|Birth place or City of origin:||Canon|
|State of origin:||NY|
|Last known City:|
|Last known State:|
Frederic Remington created iconic images of the Western frontier composed of Native Americans, cavalrymen and cowboys. Nowhere in his oeuvre is the cowboy more celebrated than in his first bronze subject, The Broncho Buster. Originally conceived in 1895, The Broncho Buster, depicting a cowboy breaking a wild horse, was an immediate success, symbolizing all that was triumphant and heroic of the West.
By the 1890s, Remington was a renowned illustrator, painter and an accomplished writer. Never complacent as an artist, he wanted to expand his repertoire of talent to include something "in the round as well as the flat." In 1894, at the urging of friends and fellow artists, Remington began modeling a rider mounted on a rearing horse. The subject of the cowboy was always a central and important theme to Remington's work. The artist had written in 1895, “that with me, cowboys are what gems and porcelains are to some others." (Cracker Cowboys of Florida, Harper's Monthly, April 1895, p. 329) Remington's keen observations and unabashed love for the cowboy and his way of life found direct expression in many of his published drawings and paintings. He also maintained an extensive collection of photographs that contained related images of rearing horses and cowboys that he drew upon for developing the intricate modeling found in his sculptures. The Broncho Buster, a subject derived from Remington's cache of works devoted to the rearing horse and rider, reflected the artist's attention to detail combined with the ingenious rendering of a specific action, intense movement and sublime balance.
Remington recognized that his legacy as a brilliant artist would be defined by the longevity of his bronze sculptures and in 1895, wrote: "My oils will all get old and watery...my watercolors will fade--but I am to endure in bronze...I am modeling--I find I do well--I am doing a cowboy on a bucking bronco and I am going to rattle down through the ages." (as quoted in P H Hassrick, Frederic Remington: The Masterworks, New York, 1988, p. 182)
In a career that spanned less than twenty-five years, Remington produced more than 3,000 drawings and paintings, twenty-two bronze sculptures, a novel, a Broadway play, and over one hundred articles and stories. As a boy, he was an accomplished rider, a skill imparted by his father who had been a cavalry officer during the Civil War. It was probably also the influence of his father's newspaper business that taught Remington how to capture a story to illustrate his romantic version of the West and its struggles. His legacy is more about a portrayal of the heroic figures that settled the West and their life-and-death struggles, rather than so much about what he experienced personally on his journeys. He gave Americans stories about what they wanted to see in themselves - independence, bravery and optimism. Even though he only actually lived in the West for only a year, he inspired a love of the West and is reputed to be America's most popular nineteenth century artist. Frederic Remington passed away in 1909 at the age of forty-eight following an emergency appendectomy.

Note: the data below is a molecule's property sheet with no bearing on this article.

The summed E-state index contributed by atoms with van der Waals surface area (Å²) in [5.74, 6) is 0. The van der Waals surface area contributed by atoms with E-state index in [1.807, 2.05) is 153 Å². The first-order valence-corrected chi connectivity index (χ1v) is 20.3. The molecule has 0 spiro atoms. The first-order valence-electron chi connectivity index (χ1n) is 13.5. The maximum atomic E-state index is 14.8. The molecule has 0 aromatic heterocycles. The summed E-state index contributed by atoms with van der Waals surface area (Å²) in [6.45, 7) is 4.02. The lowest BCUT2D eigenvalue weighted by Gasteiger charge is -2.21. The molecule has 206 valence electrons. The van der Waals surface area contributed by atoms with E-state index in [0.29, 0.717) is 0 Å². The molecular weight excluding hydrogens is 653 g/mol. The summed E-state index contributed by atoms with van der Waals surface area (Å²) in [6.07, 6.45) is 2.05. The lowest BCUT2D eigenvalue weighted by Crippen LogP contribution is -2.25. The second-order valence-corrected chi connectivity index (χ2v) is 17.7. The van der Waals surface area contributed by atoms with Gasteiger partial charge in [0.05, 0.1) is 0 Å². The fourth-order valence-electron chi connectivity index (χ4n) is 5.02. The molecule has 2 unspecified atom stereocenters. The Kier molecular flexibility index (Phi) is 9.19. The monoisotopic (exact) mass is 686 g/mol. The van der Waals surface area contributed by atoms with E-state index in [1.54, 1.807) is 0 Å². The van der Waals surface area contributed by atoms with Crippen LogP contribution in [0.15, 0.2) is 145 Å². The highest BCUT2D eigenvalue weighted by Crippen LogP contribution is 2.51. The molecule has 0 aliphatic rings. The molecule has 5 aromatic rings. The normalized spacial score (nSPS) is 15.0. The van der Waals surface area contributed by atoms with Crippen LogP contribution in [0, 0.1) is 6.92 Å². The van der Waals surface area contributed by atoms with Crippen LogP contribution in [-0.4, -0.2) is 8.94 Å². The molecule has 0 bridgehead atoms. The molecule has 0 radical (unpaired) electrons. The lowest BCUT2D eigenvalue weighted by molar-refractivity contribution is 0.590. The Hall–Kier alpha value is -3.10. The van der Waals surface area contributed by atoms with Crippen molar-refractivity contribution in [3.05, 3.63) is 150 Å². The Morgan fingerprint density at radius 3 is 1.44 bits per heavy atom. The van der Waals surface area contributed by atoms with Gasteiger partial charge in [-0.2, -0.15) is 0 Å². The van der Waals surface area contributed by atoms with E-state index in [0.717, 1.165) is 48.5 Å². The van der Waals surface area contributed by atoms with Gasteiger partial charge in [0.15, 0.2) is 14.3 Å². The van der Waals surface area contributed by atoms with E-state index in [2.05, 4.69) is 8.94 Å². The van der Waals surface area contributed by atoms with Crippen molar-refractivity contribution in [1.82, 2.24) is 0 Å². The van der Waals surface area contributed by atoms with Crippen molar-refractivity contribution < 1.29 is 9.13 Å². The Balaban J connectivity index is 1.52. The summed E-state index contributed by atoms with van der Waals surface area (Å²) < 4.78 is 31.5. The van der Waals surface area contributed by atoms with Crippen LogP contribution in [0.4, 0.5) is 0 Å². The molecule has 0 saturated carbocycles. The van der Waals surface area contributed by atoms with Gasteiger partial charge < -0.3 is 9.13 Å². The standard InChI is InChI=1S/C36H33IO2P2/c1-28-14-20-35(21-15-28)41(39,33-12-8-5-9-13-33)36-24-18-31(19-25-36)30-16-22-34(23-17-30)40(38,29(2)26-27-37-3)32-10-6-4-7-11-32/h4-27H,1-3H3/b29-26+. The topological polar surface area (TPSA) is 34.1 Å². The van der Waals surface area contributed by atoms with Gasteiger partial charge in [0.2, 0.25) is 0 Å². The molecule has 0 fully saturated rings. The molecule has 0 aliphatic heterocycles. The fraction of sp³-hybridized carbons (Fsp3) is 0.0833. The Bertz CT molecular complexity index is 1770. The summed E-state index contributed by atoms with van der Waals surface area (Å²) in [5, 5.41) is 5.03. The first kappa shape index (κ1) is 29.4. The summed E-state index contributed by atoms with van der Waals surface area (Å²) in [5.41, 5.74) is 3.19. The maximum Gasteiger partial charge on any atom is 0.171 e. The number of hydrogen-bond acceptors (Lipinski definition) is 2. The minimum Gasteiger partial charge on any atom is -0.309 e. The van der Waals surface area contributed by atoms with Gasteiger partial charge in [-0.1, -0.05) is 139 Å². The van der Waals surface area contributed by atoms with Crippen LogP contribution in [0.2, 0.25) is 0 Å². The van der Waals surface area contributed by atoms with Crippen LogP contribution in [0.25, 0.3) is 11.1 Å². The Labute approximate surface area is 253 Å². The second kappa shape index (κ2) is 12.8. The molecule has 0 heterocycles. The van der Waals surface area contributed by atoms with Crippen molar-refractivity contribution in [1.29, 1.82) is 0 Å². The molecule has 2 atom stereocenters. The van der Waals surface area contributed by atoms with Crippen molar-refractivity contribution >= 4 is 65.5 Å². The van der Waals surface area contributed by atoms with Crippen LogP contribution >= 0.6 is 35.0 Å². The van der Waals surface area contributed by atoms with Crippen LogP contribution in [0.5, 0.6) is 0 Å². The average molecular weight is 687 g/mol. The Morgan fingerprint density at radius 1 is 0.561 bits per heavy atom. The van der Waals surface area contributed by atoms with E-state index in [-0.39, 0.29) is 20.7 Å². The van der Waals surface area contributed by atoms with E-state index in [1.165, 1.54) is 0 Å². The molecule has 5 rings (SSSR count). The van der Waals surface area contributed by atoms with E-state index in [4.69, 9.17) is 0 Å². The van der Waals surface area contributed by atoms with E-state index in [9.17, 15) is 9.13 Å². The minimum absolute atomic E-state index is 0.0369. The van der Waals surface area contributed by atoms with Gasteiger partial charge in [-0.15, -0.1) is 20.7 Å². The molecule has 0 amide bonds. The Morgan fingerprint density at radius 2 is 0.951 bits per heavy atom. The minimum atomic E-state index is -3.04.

Zouave was the title given to certain infantry regiments in the French army, normally serving in French North Africa between 1831 and 1962. The name was also adopted during the 19th century by units in other armies especially volunteer regiments raised for service in the American Civil War.
Upon the death of his father in 1880, Remington quit Yale and decided to try to make his living as an artist. He spent five years traveling in the West, during which he decided to commit himself to the artistic representation of the history, people and traditions of the "Old West." Remington befriended anyone who could afford him additional insight into his obsession. He talked to cowboys, saloonkeepers, Indians, soldiers and settlers. He became a close friend of William F Buffalo Bill Cody and was often invited to stay at his famous ranch.
By 1890, his stature and wealth allowed him to buy a mansion in New Rochelle, where he built a large studio and stocked it with his collection of western artifacts. His fame and wealth continued until his death at the age of 48.
Frederic Remington was born on October 4, 1861 in Canton, New York to a prominent family. He was related to Western portrait artist George Catlin and cowboy sculptor Earl W Bascom. Frederic grew up during the Civil War hearing epics from his father of his life in the cavalry. His early attempts at art were drawing and sketching soldiers in uniform on horseback.
The subject matter was almost exclusively his mythic sketches of the Western frontier, cowboys and the military. He would even self-assign reporting missions to the West, resulting in many articles both written and illustrated by Frederic Remington.